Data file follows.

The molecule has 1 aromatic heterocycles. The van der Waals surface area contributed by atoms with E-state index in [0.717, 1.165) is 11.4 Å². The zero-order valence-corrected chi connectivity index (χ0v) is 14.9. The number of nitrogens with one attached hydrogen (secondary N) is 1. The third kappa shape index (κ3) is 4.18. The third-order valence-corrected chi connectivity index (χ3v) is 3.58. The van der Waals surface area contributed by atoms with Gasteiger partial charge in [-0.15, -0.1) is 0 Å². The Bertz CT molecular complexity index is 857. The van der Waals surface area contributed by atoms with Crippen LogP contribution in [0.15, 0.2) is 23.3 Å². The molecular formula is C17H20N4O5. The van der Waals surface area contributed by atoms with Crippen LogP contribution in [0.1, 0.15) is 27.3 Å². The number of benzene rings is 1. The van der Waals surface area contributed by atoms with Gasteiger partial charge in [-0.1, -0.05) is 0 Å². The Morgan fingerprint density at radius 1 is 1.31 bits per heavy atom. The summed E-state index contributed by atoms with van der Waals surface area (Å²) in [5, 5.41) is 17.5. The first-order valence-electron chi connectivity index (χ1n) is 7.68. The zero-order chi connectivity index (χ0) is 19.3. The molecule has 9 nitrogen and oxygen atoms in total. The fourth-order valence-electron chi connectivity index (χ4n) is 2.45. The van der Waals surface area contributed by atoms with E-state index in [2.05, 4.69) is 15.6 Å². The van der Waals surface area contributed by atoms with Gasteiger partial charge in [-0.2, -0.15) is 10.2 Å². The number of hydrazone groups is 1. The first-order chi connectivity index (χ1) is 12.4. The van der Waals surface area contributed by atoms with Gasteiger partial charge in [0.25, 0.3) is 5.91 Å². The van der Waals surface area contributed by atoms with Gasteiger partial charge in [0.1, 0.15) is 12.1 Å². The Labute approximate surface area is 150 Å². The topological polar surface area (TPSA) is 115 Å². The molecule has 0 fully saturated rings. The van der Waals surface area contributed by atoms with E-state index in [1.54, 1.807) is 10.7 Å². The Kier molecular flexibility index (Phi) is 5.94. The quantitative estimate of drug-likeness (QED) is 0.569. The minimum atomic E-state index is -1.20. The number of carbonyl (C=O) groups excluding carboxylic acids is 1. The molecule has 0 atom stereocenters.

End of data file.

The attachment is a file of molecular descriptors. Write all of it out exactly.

The molecule has 1 aromatic heterocycles. The van der Waals surface area contributed by atoms with E-state index in [0.717, 1.165) is 11.4 Å². The zero-order valence-corrected chi connectivity index (χ0v) is 14.9. The number of nitrogens with one attached hydrogen (secondary N) is 1. The third kappa shape index (κ3) is 4.18. The third-order valence-corrected chi connectivity index (χ3v) is 3.58. The van der Waals surface area contributed by atoms with Gasteiger partial charge in [-0.15, -0.1) is 0 Å². The Bertz CT molecular complexity index is 857. The van der Waals surface area contributed by atoms with Crippen LogP contribution in [0.15, 0.2) is 23.3 Å². The molecular formula is C17H20N4O5. The van der Waals surface area contributed by atoms with Crippen LogP contribution in [0.1, 0.15) is 27.3 Å². The number of benzene rings is 1. The van der Waals surface area contributed by atoms with Gasteiger partial charge in [-0.1, -0.05) is 0 Å². The Morgan fingerprint density at radius 1 is 1.31 bits per heavy atom. The summed E-state index contributed by atoms with van der Waals surface area (Å²) in [5, 5.41) is 17.5. The first-order valence-electron chi connectivity index (χ1n) is 7.68. The zero-order chi connectivity index (χ0) is 19.3. The molecule has 9 nitrogen and oxygen atoms in total. The fourth-order valence-electron chi connectivity index (χ4n) is 2.45. The van der Waals surface area contributed by atoms with E-state index in [2.05, 4.69) is 15.6 Å². The van der Waals surface area contributed by atoms with Gasteiger partial charge in [-0.2, -0.15) is 10.2 Å². The number of hydrazone groups is 1. The first-order chi connectivity index (χ1) is 12.4. The van der Waals surface area contributed by atoms with Gasteiger partial charge in [0.25, 0.3) is 5.91 Å². The van der Waals surface area contributed by atoms with Gasteiger partial charge in [0.1, 0.15) is 12.1 Å². The Labute approximate surface area is 150 Å². The topological polar surface area (TPSA) is 115 Å². The molecule has 0 fully saturated rings. The van der Waals surface area contributed by atoms with E-state index in [1.54, 1.807) is 10.7 Å². The Kier molecular flexibility index (Phi) is 5.94. The quantitative estimate of drug-likeness (QED) is 0.569. The minimum atomic E-state index is -1.20. The number of carbonyl (C=O) groups excluding carboxylic acids is 1. The molecule has 0 atom stereocenters.